Win McNamee/Getty Images
House Majority Leader Eric Cantor (R-VA) on June 21.
House Majority Leader Eric Cantor (R-VA) on June 21. Win McNamee/Getty Images
Second Update at 3:11 pm ET
First Update at 2:37 pm ET
The deadly serious game of fiscal chicken being played by Democratic and Republican policymakers in Washington took a troubling turn with the news that Rep. Eric Cantor (R-VA), the House majority leader, was boycotting Thursday's negotiations to raise the debt limit before the Aug. 2 deadline.
Cantor said he won't attend the negotiating session, led like previous ones by Vice President Biden, because congressional Democrats are insisting that tax increases be married with spending cuts.
Sen. Jon Kyl (R-AZ) also has apparently dropped out of the negotiations. He issued a joint statement with Sen. Mitch McConnell, the Senate minority leader.
Tax increases are out of the question, said Cantor. The GOP-led House won't pass them. Thus, he's calling for President Obama to "resolve" the issue.
Obviously, since Cantor is saying that as far as Republicans are concerned any tax increase is off the table, that leaves the president with something of a Hobson's choice. But there you have it.
From Cantor's statement:
"There is not support in the House for a tax increase, and I don't believe now is the time to raise taxes in light of our current economic situation. Regardless of the progress that has been made, the tax issue must be resolved before discussions can continue. Given this impasse, I will not be participating in today's meeting and I believe it is time for the President to speak clearly and resolve the tax issue. Once resolved, we have a blueprint to move forward to trillions of spending cuts and binding mechanisms to change the way things are done around here."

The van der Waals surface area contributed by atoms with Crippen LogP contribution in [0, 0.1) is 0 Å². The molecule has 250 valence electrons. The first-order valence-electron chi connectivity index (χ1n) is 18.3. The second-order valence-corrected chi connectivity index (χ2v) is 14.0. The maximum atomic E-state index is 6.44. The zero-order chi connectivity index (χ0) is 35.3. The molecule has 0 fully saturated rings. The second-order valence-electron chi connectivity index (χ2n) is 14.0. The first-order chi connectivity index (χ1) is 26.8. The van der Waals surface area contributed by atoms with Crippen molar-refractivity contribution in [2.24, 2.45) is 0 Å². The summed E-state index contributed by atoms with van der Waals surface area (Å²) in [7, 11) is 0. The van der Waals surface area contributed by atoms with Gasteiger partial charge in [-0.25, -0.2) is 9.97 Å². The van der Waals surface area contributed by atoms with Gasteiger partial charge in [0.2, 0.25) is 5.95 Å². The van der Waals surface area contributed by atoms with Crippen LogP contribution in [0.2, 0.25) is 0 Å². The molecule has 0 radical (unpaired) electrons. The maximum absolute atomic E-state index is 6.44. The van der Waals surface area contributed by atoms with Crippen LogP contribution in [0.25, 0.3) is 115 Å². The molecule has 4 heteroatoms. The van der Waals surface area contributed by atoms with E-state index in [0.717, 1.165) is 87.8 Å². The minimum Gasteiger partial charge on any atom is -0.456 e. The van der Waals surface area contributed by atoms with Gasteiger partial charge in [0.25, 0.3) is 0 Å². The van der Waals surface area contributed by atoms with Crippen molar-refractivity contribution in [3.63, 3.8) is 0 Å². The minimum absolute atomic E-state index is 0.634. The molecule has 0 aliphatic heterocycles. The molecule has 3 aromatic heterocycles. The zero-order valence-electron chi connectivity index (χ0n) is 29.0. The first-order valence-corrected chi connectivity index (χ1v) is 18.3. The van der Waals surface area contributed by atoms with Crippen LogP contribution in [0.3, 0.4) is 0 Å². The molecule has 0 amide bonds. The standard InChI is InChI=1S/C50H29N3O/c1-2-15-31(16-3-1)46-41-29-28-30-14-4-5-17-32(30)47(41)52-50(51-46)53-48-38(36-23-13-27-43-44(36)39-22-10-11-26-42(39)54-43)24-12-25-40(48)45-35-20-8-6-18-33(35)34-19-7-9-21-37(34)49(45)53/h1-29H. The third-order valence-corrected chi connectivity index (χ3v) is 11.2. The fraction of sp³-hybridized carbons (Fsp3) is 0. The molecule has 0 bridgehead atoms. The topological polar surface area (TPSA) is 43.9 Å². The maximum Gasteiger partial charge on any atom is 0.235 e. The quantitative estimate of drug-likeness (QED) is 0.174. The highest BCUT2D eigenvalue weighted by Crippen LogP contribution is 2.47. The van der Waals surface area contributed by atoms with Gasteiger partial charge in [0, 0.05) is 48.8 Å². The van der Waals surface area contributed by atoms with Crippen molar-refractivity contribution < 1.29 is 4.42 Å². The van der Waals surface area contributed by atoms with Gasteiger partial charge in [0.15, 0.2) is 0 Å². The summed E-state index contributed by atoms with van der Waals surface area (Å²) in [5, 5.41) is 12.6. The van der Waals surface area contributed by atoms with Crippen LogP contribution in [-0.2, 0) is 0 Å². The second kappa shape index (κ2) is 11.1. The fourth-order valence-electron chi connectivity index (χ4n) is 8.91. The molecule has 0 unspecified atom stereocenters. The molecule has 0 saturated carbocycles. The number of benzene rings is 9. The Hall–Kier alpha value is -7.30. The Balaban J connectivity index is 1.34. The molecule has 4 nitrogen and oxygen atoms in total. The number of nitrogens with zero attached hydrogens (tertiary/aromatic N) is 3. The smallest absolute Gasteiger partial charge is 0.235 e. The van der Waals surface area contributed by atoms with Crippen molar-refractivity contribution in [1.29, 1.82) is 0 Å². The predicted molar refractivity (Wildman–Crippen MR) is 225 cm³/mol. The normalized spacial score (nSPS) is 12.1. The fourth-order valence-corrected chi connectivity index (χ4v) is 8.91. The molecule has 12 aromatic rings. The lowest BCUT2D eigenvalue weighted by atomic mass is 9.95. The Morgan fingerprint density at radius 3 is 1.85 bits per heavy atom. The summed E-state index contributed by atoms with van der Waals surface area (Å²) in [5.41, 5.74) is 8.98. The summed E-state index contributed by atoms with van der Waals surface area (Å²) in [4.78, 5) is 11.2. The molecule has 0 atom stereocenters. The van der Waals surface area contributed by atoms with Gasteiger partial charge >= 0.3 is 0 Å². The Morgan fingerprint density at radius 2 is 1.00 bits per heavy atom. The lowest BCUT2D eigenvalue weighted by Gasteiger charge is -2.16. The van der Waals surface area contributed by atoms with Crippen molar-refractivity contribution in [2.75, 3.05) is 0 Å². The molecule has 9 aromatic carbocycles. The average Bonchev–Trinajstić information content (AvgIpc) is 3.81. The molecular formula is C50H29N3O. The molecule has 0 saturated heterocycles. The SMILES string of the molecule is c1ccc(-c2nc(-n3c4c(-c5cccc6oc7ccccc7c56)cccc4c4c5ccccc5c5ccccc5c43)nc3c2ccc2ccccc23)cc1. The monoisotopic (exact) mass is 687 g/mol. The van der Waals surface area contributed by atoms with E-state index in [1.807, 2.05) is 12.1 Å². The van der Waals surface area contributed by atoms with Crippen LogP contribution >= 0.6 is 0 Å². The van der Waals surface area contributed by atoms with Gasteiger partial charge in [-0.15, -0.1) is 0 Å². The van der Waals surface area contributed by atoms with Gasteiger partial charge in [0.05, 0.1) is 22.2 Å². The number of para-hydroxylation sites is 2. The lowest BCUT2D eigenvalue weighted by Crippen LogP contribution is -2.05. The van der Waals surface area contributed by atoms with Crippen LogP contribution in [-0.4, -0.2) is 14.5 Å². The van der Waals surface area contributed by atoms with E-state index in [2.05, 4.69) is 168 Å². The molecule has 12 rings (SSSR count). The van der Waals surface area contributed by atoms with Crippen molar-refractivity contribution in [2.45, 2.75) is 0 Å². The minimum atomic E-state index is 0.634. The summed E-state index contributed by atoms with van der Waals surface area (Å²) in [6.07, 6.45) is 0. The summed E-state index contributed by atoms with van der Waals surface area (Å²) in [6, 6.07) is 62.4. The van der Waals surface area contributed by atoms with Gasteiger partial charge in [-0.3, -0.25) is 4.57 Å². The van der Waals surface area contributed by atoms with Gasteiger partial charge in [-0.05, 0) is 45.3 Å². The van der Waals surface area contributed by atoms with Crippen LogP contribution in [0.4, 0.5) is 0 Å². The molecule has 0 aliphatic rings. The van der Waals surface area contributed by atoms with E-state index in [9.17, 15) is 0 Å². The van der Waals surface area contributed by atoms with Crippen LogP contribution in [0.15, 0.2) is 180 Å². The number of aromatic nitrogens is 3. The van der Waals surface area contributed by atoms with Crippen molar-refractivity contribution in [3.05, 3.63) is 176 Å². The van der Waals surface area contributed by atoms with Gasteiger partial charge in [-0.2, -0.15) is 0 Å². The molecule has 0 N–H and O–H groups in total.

Republican congressional leaders have said they intend to raise the debt limit past its current $14.3 trillion level to avert the federal government defaulting on its obligations. Virtually all top officials say such a default would be unthinkable.
But Republicans have also said to reach the agreement, they need substantial spending cuts. And no tax increases.
Cantor's move appears to raise the pressure on Obama and Speaker John Boehner to move the talks to a successful conclusion.
According to the White House press pool report, presidential press secretary Jay Carney told reporters traveling with the president to Ft. Drum Army base in New York Thursday that the president's team is pretty much where they expected to be at this stage: Obama and congressional leaders must now sit down to gain agreement on the thorniest issues. Biden's task was to identify "common ground," he said.
He said Obama and Boehner met before the president's Wednesday night Afghanistan speech. But Carney didn't say whether Boehner told Obama that Cantor was exiting the talks.
Carney also said Obama seeks a "balanced" way forward that doesn't give the wealthy big tax cuts and individual seniors thousands of dollars in higher Medicare costs.
An excerpt from a Bloomberg News story by Laura Litvan and Heidi Przybyla:
"This is going to lay some black crepe over the discussions," said Bill Hoagland, a budget adviser to Republican congressional leaders from 1982 to 2007. "We knew we were going to get to this very difficult philosophical issue of taxes and spending," he said. "This will have to be a decision the president himself will have to weigh in on with" House Speaker John Boehner.
In a statement, Jonathan Cowan, the president of the group Third Way, an organization of centrist Democrats that seeks pragmatic solutions to the nation's problems, said:
In the midst of tenacious economic downturn – and on a day when the markets have plummeted – Congressman Cantor's decision to abandon the bipartisan budget talks chaired by Vice President Biden creates a dangerous and unprecedented level of uncertainty for our economy.
His actions jeopardize the full faith and credit of the United States and threaten to bring on a new economic calamity that is both foreseeable and preventable.
Third Way has long advocated aggressive action to deal with our budget deficit. But such action must be balanced, for both substantive and political reasons. Walking away from a negotiation based on a belief that one side of the equation – taxes – should be completely off the table is economically unwise and corrosive to the spirit of cooperation and bipartisanship that the parties to the talks were attempting to foster.
However, all is not lost – we believe the President and Speaker Boehner will deliver a balanced solution by engaging in the compromise negotiations that Mr. Cantor apparently cannot stomach.